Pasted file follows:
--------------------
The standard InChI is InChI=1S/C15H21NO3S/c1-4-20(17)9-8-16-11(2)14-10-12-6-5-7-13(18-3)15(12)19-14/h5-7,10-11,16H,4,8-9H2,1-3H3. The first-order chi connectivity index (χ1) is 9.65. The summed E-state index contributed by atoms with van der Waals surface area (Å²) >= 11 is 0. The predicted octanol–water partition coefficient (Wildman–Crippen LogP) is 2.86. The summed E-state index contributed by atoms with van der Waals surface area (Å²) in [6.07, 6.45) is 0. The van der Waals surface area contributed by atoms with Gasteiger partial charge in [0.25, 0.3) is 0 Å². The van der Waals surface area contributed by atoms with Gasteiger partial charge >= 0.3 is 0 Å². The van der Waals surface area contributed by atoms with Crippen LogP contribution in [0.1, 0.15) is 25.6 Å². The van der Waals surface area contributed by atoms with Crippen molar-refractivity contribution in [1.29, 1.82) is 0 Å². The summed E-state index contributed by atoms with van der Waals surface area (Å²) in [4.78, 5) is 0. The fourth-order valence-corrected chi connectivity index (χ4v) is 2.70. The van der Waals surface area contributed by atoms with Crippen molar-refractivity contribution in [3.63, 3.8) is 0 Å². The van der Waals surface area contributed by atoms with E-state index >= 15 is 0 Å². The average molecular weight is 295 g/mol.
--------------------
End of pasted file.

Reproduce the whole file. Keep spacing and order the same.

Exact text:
The standard InChI is InChI=1S/C15H21NO3S/c1-4-20(17)9-8-16-11(2)14-10-12-6-5-7-13(18-3)15(12)19-14/h5-7,10-11,16H,4,8-9H2,1-3H3. The first-order chi connectivity index (χ1) is 9.65. The summed E-state index contributed by atoms with van der Waals surface area (Å²) >= 11 is 0. The predicted octanol–water partition coefficient (Wildman–Crippen LogP) is 2.86. The summed E-state index contributed by atoms with van der Waals surface area (Å²) in [6.07, 6.45) is 0. The van der Waals surface area contributed by atoms with Gasteiger partial charge in [0.25, 0.3) is 0 Å². The van der Waals surface area contributed by atoms with Gasteiger partial charge >= 0.3 is 0 Å². The van der Waals surface area contributed by atoms with Crippen LogP contribution in [0.1, 0.15) is 25.6 Å². The van der Waals surface area contributed by atoms with Crippen molar-refractivity contribution in [1.29, 1.82) is 0 Å². The summed E-state index contributed by atoms with van der Waals surface area (Å²) in [4.78, 5) is 0. The fourth-order valence-corrected chi connectivity index (χ4v) is 2.70. The van der Waals surface area contributed by atoms with Crippen molar-refractivity contribution in [3.63, 3.8) is 0 Å². The van der Waals surface area contributed by atoms with E-state index >= 15 is 0 Å². The average molecular weight is 295 g/mol.